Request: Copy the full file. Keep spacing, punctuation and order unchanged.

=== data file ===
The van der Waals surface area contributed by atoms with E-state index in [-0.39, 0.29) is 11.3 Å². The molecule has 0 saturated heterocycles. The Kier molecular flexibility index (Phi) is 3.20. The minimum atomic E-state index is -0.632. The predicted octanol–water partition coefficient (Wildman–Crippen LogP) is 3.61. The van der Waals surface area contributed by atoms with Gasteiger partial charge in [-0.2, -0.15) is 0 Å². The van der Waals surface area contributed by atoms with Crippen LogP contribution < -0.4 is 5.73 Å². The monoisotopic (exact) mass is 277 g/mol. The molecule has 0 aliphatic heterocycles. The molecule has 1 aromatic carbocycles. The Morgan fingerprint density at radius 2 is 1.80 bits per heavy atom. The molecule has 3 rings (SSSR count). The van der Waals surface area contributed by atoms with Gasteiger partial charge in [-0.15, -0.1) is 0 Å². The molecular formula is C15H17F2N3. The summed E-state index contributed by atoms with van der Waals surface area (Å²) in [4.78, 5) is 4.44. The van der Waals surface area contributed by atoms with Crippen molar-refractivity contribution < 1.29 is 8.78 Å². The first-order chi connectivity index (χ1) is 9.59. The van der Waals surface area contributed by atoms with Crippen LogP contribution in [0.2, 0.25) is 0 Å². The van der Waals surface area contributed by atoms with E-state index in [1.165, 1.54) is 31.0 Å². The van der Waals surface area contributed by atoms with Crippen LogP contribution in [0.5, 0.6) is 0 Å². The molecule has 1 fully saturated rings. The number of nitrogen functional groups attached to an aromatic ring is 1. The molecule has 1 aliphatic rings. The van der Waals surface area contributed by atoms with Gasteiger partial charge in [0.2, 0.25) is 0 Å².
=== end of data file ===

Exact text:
The van der Waals surface area contributed by atoms with E-state index in [-0.39, 0.29) is 11.3 Å². The molecule has 0 saturated heterocycles. The Kier molecular flexibility index (Phi) is 3.20. The minimum atomic E-state index is -0.632. The predicted octanol–water partition coefficient (Wildman–Crippen LogP) is 3.61. The van der Waals surface area contributed by atoms with Gasteiger partial charge in [-0.2, -0.15) is 0 Å². The van der Waals surface area contributed by atoms with Crippen LogP contribution < -0.4 is 5.73 Å². The monoisotopic (exact) mass is 277 g/mol. The molecule has 0 aliphatic heterocycles. The molecule has 1 aromatic carbocycles. The Morgan fingerprint density at radius 2 is 1.80 bits per heavy atom. The molecule has 3 rings (SSSR count). The van der Waals surface area contributed by atoms with Gasteiger partial charge in [-0.15, -0.1) is 0 Å². The molecular formula is C15H17F2N3. The summed E-state index contributed by atoms with van der Waals surface area (Å²) in [4.78, 5) is 4.44. The van der Waals surface area contributed by atoms with Crippen molar-refractivity contribution < 1.29 is 8.78 Å². The first-order chi connectivity index (χ1) is 9.59. The van der Waals surface area contributed by atoms with Crippen LogP contribution in [0.2, 0.25) is 0 Å². The van der Waals surface area contributed by atoms with E-state index in [1.165, 1.54) is 31.0 Å². The van der Waals surface area contributed by atoms with Crippen LogP contribution in [0.5, 0.6) is 0 Å². The molecule has 1 fully saturated rings. The number of nitrogen functional groups attached to an aromatic ring is 1. The molecule has 1 aliphatic rings. The van der Waals surface area contributed by atoms with Gasteiger partial charge in [0.2, 0.25) is 0 Å².